Tony Romo is one of a few upside QBs that makes for a good pairing with a high-end RB1 taken in the first round. In a 10-team snake, Romo will still last until the forth or fifth round. Expect Romo's stock to rise just a bit heading into weekend drafts.
Elite feature backs are at an all-time premium, so an upside QB can still get you there if you are in mid-late position and Rogers, Brees and Brady are already off the board. A Cowboy fan going Murray first round and Romo at pick four or five can probably have his cake and eat it too.
Demarco Murray's opening-game performance coupled with RB Lynch's back spasms will assuredly influence owners' early-round strategies. In earlier preseason drafts, an owner could grab an elite QB Round 1 and come back with Murray or Lynch in Round 2. Now Murray's game one validation has all but made him an elite Round 1 RB1 while Lynch is dropping to the third round. The benefit of Murray's performance changes the window significantly at the intersection of Rounds 1 and 2. Murray, from my view, now sits right behind McCoy in the RB rankings. Draft accordingly.
The Ogletree uprising throws a bit of wrench in the hopeful selections of WRs Dez Bryant and Miles Austin. It appears Austin has a much better chance to outperform his mid-50s ADP. He can still be had at a modest price due to the depth of the WR pool this year. Hamstring issues have caused Miles' value to tumble prior to the opening tilt with New York. The fourth-quarter leaping catch and dash to the end zone will likely move him up the board a round and diminish some, but not all of his value. Austin is a top-10 talent when healthy. LB Sean Lee looks like a havoc-reeking tackle machine and should hit the Top 10 in IDP leagues.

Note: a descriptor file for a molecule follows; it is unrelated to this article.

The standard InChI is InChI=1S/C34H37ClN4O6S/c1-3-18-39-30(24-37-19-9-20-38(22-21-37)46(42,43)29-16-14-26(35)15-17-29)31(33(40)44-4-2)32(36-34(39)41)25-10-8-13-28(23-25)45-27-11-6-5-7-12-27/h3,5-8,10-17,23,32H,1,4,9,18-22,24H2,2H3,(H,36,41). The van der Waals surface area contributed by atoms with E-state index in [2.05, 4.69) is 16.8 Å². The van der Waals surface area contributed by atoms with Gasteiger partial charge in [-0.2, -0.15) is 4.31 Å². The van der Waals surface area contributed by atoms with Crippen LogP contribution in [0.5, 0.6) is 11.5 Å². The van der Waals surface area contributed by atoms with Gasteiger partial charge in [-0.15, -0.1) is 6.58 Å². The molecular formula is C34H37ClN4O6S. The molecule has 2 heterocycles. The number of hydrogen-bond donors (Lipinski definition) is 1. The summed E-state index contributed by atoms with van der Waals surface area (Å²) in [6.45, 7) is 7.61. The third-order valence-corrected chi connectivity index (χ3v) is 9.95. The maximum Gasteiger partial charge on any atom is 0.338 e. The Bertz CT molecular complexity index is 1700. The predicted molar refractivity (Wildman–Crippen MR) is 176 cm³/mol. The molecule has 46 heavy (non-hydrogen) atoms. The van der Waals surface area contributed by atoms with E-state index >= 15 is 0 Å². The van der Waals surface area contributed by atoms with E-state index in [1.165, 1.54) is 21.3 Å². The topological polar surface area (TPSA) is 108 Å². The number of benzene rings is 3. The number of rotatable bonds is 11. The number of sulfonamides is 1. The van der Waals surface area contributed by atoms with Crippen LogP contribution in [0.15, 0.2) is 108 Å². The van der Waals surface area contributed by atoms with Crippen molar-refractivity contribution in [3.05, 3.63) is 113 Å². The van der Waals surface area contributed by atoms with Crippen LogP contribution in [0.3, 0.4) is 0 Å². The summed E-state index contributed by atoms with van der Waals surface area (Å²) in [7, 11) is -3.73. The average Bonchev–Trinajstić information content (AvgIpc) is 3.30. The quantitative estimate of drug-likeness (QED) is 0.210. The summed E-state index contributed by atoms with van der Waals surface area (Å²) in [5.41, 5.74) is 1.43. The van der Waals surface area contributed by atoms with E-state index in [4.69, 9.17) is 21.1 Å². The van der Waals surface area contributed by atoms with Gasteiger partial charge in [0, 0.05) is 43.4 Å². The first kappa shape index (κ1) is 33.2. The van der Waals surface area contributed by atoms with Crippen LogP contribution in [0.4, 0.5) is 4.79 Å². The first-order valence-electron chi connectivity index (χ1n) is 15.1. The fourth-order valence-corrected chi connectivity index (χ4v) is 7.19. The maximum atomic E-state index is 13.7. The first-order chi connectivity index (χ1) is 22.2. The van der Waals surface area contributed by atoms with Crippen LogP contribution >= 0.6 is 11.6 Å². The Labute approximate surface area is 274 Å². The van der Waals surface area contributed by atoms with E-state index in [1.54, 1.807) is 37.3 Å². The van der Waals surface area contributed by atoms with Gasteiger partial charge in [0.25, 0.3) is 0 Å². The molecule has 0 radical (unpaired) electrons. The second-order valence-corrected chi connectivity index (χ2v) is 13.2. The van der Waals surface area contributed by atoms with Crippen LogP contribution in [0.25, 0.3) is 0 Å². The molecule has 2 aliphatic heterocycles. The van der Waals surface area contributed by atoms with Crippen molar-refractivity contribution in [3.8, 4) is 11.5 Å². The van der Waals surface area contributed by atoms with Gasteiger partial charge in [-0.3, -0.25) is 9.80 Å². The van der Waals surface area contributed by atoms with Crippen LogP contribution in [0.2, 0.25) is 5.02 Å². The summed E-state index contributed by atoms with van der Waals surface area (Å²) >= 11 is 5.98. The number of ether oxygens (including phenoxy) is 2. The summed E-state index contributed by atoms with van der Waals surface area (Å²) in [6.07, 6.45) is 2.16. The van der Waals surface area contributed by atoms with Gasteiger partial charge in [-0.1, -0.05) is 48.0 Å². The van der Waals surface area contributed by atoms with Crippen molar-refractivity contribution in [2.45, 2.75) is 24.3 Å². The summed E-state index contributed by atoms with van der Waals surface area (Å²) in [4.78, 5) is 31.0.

New York Giants Synopsis
The Giants' odds to win the Super Bowl were 15-1 going into the season. That should tell you something. The odds makers expect there to be some regression team-wise, and that translates to saggy fantasy numbers across the board. Dallas already looks stronger, and Philly should have the hammer down in a big comeback year. The NFC East is going to be rugged.
As much as JQP was impressed with the Cowboys, the Giants were out of sync and unable to connect for much in the way of fantasy points. Give credit to Dallas on this one. Not to over-react, it is only one game, and Eli tends to find his stride later.
There may have been some affirmation for those who suspected regression from the likes of Victor Cruz, who appeared to be trying too hard early on vs. Dallas. With WR Manningham gone, this changes the dynamic for both Cruz and Hakeem Nicks. Until a third WR steps up, they will get the attention from defensive units.